There is nominal swordplay and some sorcery in the books as well, but these are details, not really the focus. The focus is entirely upon the friendship that springs up between these two women after Nyctasia hires Corson to get her out of the city they call home safely, and escort her to a port where Nyctasia can take passage to rendezvous with her exiled boyfriend. Silverglass, the first novel, is basically a Road Picture, as it follows Corson and Nyc on a series of episodic adventures. Each of them saves the other’s life several times, and each time they reach a location where it would make sense for Corson to take her pay and head home, she decides to stick around for the next leg, until ultimately she is able to rescue Nyc from the sorcerous prison in which her boyfriend traps her.
I imagine the two Rivkin’s picked a character and wrote for each, trading off chapters and/or dialogue as the two bicker and bond over the course of their adventure. They may even have had a relationship similar to the one that Corson and Nyc have in the books, but that is probably just projecting.
The second novel, Web of Wind, is even more of a “hang-out” book as the two companions, now in possession of a treasure map, reach a long separated branch of Nyctasia’s family. These cousins are vintners and own a large parcel of land that includes an ancient monastery that may or may not contain a fabulous treasure. But again, the treasure is mostly an afterthought, something to give the book a little peril and spice. The bulk of the tale concerns Corson and Nyc visiting and interacting with the cousins and their wine-making operation. It was at this point that I realized that the Royo covers had also fooled me as to when and where these books take place: I was assuming some kind of Hyborean Bronze/Iron Age setting, but it quickly became obvious that Corson and Nyc spend all their time in Fantasy Renaissance Italy, and that in this volume they are basically in Tuscany.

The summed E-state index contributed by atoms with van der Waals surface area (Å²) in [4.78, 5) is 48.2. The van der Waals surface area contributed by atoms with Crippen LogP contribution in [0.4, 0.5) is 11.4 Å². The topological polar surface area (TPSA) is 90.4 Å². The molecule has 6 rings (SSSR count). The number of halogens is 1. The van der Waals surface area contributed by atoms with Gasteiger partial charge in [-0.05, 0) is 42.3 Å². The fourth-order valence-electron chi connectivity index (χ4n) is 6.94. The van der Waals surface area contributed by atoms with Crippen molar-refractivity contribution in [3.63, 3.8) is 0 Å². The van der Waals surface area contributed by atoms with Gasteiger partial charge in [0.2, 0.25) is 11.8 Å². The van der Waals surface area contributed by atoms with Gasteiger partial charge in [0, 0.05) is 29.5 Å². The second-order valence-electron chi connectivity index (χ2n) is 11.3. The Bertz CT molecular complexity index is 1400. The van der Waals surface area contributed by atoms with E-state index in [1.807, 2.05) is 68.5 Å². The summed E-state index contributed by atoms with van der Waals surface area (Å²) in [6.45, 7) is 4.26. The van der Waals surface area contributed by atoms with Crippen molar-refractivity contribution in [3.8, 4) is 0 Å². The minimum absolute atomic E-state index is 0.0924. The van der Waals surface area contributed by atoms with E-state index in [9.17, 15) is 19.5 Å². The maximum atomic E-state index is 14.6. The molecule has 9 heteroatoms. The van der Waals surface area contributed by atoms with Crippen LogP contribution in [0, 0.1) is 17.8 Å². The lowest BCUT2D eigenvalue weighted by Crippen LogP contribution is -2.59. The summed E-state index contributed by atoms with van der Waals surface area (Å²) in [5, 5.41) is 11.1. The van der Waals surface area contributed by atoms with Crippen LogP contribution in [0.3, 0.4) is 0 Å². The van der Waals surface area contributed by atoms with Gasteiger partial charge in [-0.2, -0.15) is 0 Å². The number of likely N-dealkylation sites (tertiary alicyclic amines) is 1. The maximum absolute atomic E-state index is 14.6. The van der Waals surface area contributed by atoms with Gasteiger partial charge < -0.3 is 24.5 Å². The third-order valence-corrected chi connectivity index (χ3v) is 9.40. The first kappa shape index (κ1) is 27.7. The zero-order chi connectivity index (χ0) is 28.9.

So the covers lie a lot. I wonder how the authors felt about them. I’ve no doubt that the heaving bosoms sold books, but I’m not sure how deftly they targeted the audience that the Rivkins were trying to serve. The Silverglass novels sold well enough for them to finish the series, at least, but the books didn’t stay in print.
I intend to finish the series once I locate a copy of the third book and may cover them here. They’re not at all what I was expecting when I picked them up, but they are enjoyable so long as one knows what they are getting into. I was expecting rip-roaring adventure with a bit of sex, and I got a meandering character-study with a sword & sorcery backdrop and only a hint of sex. The protagonists represent a type more common on the bookshelves today, with a greater proliferation of women authors, but in the 1980s a pair of confident, accomplished, bad-ass, bisexual lady adventurers were all but unique.